Local split-screen multiplayer stopped being a thing a while ago.  I remember seeing it done in Pitstop II and thinking that it was witchcraft.

That's a really good example.  Used to have some good multiplayer Stunt Car Racer sessions with a null modem cable. There's a lot of fun you get from multiplayer when you're all in the same room.  I usually find that playing online multiplayer is like playing single player where the other characters are way better than the game than me.

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What's even weirder is that it was very popular when you had 14-20" screens in the 80's, or 24-30" screens in the 90s but now people are only 40"-60" screens and don't have the option.

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12 minutes ago, Plissken said:

What's even weirder is that it was very popular when you had 14-20" screens in the 80's, or 24-30" screens in the 90s but now people are only 40"-60" screens and don't have the option.

And using the strategy of looking at other people's windows to see what they were doing!  I much prefer multi player on one couch.

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Enjoying this thread. Although somethings here are best consigned to history. Remember multi-load Spectrum games? Ugh. 
 

However, one thing I have missed since the PlayStation 1 days, is value game compilations. The cash-strapped whippersnapper could score some massive bargains and think they’d just bought £60 of games for £15. 
 

107772F7-70DF-448C-B523-A5B40B0A231D.jpeg.132002f0e7073f569cf4b48cc6d99be1.jpeg

Power Up was one of the best things I owned as a kid. So many good games in one box! And Altered Beast!!! (Which I still loved because you didn’t often get massive sprites on the Spectrum)

 

But I loved how random they sometimes were, and got you into games you never would’ve bothered with otherwise. I’d’ve never bought a snooker game, but I played Jimmy White to death, thanks to “The Greatest”.

 

B73F0B31-35FC-4717-BCA3-43FAEE4689A7.jpeg.16aedd956b0f7afe0b66721678b2645c.jpeg

 

So I miss that. I’m treating this batch of free PS4 games coming out this month as a compilation. Abzu + The Witness + Horizon Zero Dawn? Bargain!!!

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I'm not nostalgic at all, and I think Gen Xers are being served well enough for their 'chunky physical shit to plug cartridges into' with the Evercade, Analog Mega Drives and all sorts of other FPGA gubbins coming down the line.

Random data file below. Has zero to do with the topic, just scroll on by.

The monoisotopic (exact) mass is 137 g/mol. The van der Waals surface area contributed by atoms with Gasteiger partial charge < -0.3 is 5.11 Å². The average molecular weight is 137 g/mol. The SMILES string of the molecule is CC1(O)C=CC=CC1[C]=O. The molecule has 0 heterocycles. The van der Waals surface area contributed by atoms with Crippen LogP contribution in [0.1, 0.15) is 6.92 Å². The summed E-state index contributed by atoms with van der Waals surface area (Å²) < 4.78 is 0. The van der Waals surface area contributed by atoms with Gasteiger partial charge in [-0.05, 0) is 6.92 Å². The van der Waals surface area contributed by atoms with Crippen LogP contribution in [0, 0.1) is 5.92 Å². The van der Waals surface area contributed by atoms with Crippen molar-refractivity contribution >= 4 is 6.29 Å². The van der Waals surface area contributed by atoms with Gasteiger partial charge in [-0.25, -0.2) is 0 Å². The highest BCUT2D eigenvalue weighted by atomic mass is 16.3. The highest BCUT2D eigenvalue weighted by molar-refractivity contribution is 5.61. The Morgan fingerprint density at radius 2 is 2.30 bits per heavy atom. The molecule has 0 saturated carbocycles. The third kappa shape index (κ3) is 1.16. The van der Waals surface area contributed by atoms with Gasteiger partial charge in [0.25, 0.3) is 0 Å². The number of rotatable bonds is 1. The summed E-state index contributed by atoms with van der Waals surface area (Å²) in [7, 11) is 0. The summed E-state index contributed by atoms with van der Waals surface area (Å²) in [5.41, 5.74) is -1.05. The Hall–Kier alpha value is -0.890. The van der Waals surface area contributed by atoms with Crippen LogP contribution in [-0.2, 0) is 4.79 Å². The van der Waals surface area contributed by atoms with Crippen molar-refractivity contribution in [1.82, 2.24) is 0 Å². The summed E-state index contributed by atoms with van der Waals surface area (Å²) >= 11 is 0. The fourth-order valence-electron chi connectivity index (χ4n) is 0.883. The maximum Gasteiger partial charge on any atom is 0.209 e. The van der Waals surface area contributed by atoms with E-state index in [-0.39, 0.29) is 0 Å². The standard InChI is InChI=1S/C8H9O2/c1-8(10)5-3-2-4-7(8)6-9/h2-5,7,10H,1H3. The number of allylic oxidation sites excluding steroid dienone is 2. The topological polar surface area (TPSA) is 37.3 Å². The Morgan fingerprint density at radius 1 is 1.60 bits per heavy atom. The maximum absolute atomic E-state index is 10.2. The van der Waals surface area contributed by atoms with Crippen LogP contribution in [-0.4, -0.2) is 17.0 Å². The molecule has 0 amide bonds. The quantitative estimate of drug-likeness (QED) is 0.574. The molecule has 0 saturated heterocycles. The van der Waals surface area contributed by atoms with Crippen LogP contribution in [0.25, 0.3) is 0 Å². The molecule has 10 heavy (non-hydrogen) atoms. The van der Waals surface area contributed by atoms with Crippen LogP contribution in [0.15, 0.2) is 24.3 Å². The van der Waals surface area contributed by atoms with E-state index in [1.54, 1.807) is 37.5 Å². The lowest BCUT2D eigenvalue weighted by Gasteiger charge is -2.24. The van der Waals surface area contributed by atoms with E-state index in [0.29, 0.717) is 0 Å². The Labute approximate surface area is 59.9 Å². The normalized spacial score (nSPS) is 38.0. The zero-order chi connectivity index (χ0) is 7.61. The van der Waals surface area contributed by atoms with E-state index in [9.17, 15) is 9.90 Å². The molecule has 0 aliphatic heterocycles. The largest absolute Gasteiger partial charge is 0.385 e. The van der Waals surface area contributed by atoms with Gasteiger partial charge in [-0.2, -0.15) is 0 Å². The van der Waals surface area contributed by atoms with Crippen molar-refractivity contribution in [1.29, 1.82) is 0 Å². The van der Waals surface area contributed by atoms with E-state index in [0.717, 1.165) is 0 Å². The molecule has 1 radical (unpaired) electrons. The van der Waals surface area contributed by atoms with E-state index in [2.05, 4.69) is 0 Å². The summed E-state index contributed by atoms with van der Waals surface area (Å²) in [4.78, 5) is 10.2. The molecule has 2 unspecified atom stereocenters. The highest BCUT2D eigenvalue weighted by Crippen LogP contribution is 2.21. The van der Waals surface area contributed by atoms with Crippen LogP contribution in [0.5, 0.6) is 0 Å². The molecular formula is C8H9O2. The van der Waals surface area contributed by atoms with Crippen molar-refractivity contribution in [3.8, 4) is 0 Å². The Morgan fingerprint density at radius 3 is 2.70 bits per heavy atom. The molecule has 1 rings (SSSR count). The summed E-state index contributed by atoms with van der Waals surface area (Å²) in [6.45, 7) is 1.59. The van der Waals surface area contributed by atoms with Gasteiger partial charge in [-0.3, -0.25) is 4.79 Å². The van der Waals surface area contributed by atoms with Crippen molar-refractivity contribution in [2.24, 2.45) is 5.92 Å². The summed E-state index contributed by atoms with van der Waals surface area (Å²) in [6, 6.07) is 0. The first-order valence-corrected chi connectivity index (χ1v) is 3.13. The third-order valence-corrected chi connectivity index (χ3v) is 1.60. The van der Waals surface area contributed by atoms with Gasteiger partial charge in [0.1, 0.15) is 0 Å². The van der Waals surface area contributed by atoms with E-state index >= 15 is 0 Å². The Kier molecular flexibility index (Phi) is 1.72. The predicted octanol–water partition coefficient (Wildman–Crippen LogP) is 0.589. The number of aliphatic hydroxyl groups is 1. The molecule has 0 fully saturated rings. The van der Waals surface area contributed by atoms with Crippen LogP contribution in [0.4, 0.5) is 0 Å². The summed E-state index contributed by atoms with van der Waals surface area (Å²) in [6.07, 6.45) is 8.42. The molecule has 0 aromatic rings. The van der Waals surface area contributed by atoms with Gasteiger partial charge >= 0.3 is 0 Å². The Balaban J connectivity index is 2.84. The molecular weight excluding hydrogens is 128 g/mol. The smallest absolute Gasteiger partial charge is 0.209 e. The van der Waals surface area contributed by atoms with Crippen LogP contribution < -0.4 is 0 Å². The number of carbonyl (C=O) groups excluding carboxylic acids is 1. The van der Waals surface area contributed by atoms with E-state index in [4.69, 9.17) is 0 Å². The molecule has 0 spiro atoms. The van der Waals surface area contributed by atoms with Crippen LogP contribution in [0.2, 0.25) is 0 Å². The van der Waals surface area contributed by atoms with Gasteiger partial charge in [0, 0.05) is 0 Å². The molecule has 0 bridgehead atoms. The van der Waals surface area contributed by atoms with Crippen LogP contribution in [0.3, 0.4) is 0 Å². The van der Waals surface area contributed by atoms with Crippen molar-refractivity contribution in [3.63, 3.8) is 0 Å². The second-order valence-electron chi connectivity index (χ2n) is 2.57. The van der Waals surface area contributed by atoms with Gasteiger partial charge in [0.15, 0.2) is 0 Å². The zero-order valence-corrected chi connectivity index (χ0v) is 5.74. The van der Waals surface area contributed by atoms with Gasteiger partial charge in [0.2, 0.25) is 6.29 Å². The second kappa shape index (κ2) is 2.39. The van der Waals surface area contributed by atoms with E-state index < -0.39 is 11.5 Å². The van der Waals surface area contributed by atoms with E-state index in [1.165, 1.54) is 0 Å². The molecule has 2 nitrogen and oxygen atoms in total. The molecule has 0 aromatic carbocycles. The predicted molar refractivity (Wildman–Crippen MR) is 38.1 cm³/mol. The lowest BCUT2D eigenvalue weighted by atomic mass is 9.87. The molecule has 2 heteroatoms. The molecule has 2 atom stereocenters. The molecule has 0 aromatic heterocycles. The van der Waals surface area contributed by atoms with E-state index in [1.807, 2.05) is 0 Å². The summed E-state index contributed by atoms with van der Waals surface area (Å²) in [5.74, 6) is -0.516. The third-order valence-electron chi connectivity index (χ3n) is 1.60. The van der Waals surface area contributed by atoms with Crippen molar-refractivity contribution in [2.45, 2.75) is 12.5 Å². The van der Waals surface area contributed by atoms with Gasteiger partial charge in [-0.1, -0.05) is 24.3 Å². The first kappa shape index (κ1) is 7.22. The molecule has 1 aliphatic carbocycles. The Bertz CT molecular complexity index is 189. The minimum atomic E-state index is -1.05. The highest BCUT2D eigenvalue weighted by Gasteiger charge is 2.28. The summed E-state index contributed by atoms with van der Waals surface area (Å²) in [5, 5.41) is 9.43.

That said, I think 'progress' on pads has taken a step back. What I mean is, they have been packed with too much tech and become fragile. I've been restoring an SFC for sale and this:

 

112097381_s-l300(3).jpg.0b823c0e5180f0143322c1063fc044d7.jpg

 

... is utter perfection. You could take it to a building site, knock nails in with it all day then beat your laps on F-Zero with it when you got home. 

 

The push to have haptics, increased rumble, more sensitive analogue systems etc has made modern pads (particularly the Joycons and the Dualsense) way too fragile and prone to failure. If you get inside them, they're crammed full of tiny ribbon cables, miniature contacts and an excess of carbon - all stuff that fails fast when used a lot, and/or bashed about. 

 

It's all form over function or, well, more accurately, over robustness and durability. A pad's first duty is to take physical punishment, and we're in a period now that reminds me of early CD players: blink at them and they'd jump, skip, fail. 

 

I'd personally make the Dualsense an 'elite' controller and increase the price whilst using components with far higher durability. I'd pack-in a less sophisticated but more robust option, ie a slightly upgraded DS4. But hey, consumers have sky-high expectations so going 'backward' is verrrry hard. 

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4 hours ago, Twinbee said:

Enjoying this thread. Although somethings here are best consigned to history. Remember multi-load Spectrum games? Ugh. 
 

However, one thing I have missed since the PlayStation 1 days, is value game compilations. The cash-strapped whippersnapper could score some massive bargains and think they’d just bought £60 of games for £15. 
 

107772F7-70DF-448C-B523-A5B40B0A231D.jpeg.132002f0e7073f569cf4b48cc6d99be1.jpeg

Power Up was one of the best things I owned as a kid. So many good games in one box! And Altered Beast!!! (Which I still loved because you didn’t often get massive sprites on the Spectrum)

 

But I loved how random they sometimes were, and got you into games you never would’ve bothered with otherwise. I’d’ve never bought a snooker game, but I played Jimmy White to death, thanks to “The Greatest”.

 

B73F0B31-35FC-4717-BCA3-43FAEE4689A7.jpeg.16aedd956b0f7afe0b66721678b2645c.jpeg

 

So I miss that. I’m treating this batch of free PS4 games coming out this month as a compilation. Abzu + The Witness + Horizon Zero Dawn? Bargain!!!


Five Crash Smashes! And wasn't there a compilation linked to Live Aid?

 

Yes, Soft Aid: https://en.wikipedia.org/wiki/Soft_Aid

 

Also, full games and compilations as cover mounts, on mags for ageing machines...